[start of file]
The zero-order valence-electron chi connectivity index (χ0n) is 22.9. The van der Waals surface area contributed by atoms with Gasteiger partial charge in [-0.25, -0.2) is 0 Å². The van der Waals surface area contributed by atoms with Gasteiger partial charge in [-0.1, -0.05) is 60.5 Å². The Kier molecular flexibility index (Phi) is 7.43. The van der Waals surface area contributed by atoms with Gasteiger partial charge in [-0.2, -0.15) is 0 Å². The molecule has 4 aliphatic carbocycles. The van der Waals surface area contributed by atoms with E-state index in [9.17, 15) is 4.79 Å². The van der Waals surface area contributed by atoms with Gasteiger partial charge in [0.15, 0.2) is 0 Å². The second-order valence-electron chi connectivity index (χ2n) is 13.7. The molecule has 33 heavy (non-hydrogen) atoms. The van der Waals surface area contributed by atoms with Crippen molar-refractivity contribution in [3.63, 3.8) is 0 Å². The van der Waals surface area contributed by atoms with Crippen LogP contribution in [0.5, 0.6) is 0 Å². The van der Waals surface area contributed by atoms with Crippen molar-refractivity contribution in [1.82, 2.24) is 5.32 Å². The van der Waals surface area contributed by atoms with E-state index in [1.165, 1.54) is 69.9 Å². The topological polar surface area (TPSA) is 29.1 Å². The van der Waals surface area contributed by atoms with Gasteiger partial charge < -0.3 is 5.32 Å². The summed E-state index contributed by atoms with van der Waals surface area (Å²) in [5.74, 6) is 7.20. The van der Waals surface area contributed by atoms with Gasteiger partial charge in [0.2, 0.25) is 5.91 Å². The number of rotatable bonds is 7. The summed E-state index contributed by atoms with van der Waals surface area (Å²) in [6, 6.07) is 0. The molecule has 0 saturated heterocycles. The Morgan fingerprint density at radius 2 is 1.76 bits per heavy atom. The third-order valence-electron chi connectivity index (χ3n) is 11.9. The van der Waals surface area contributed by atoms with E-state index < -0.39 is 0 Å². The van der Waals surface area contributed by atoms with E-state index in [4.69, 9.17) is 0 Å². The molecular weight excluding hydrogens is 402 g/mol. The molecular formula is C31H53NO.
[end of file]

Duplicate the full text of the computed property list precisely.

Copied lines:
The zero-order valence-electron chi connectivity index (χ0n) is 22.9. The van der Waals surface area contributed by atoms with Gasteiger partial charge in [-0.25, -0.2) is 0 Å². The van der Waals surface area contributed by atoms with Gasteiger partial charge in [-0.1, -0.05) is 60.5 Å². The Kier molecular flexibility index (Phi) is 7.43. The van der Waals surface area contributed by atoms with Gasteiger partial charge in [-0.2, -0.15) is 0 Å². The molecule has 4 aliphatic carbocycles. The van der Waals surface area contributed by atoms with E-state index in [9.17, 15) is 4.79 Å². The van der Waals surface area contributed by atoms with Gasteiger partial charge in [0.15, 0.2) is 0 Å². The second-order valence-electron chi connectivity index (χ2n) is 13.7. The molecule has 33 heavy (non-hydrogen) atoms. The van der Waals surface area contributed by atoms with Crippen molar-refractivity contribution in [3.63, 3.8) is 0 Å². The van der Waals surface area contributed by atoms with Crippen LogP contribution in [0.5, 0.6) is 0 Å². The van der Waals surface area contributed by atoms with Crippen molar-refractivity contribution in [1.82, 2.24) is 5.32 Å². The van der Waals surface area contributed by atoms with E-state index in [1.165, 1.54) is 69.9 Å². The topological polar surface area (TPSA) is 29.1 Å². The van der Waals surface area contributed by atoms with Gasteiger partial charge < -0.3 is 5.32 Å². The summed E-state index contributed by atoms with van der Waals surface area (Å²) in [5.74, 6) is 7.20. The van der Waals surface area contributed by atoms with Gasteiger partial charge in [0.2, 0.25) is 5.91 Å². The number of rotatable bonds is 7. The summed E-state index contributed by atoms with van der Waals surface area (Å²) in [6, 6.07) is 0. The molecule has 0 saturated heterocycles. The Morgan fingerprint density at radius 2 is 1.76 bits per heavy atom. The third-order valence-electron chi connectivity index (χ3n) is 11.9. The van der Waals surface area contributed by atoms with E-state index < -0.39 is 0 Å². The van der Waals surface area contributed by atoms with E-state index in [4.69, 9.17) is 0 Å². The molecular weight excluding hydrogens is 402 g/mol. The molecular formula is C31H53NO.